In Ft. Smith, Arkansas, in 1876, young Everett Brook sees his father tried and hanged as a horse thief and murderer. Everett vows to prove his father’s innocence someday. He becomes a ranch hand, drifting to various places in Indian Territory, Kansas, and the surrounding states. He falls in love with a rancher’s daughter, but is forced to flee after shooting two brothers in a poker game brawl. Will he ever vindicate his father and return to his sweetheart?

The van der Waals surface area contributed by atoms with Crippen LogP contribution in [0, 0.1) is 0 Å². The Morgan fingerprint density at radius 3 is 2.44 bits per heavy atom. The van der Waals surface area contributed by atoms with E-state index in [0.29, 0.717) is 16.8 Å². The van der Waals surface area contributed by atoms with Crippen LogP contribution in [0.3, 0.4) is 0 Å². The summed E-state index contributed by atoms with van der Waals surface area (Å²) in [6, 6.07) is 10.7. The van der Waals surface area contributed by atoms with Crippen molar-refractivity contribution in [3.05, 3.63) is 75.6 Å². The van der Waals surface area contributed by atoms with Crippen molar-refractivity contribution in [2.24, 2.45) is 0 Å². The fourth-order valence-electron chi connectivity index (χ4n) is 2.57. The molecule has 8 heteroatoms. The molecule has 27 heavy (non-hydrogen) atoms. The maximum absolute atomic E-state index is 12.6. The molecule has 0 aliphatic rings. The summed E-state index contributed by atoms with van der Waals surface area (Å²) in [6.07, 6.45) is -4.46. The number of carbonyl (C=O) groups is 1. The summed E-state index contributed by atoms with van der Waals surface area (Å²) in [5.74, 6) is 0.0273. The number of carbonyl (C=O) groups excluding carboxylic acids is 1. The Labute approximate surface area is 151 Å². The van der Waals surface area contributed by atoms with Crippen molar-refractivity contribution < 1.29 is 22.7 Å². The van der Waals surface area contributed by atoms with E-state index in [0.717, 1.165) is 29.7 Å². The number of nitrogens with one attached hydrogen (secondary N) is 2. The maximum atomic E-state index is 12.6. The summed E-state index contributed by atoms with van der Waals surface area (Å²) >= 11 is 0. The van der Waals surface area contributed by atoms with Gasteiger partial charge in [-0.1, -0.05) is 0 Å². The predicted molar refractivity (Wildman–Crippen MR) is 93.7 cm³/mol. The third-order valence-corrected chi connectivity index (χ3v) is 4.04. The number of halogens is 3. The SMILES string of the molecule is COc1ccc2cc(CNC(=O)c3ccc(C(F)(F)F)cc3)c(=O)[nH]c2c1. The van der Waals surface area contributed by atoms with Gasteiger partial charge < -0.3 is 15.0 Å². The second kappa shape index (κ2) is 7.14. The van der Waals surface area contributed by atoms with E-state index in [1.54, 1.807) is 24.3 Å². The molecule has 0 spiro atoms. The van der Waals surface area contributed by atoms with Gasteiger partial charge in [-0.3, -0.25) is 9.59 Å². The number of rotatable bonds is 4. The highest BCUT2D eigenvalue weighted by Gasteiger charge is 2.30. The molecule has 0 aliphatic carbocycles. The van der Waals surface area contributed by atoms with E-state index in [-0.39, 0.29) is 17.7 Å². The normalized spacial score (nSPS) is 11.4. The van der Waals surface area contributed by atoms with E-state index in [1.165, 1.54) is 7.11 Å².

The author seems to have written the book with the laudable intent of making local history interesting. But the action of the fictional Everett’s story comes to a grinding halt when Onley drops in local history anecdotes, using weak transitions. The scant descriptions of scenery are not enough to give the reader a sense of place. The author’s style is one-paced, using the same cadence whether a character is trapped for days in a blizzard or participating in a gunfight. And there is no depth to Everett’s character, let alone the minor characters. Only the most die-hard Western fans will forgive its many faults.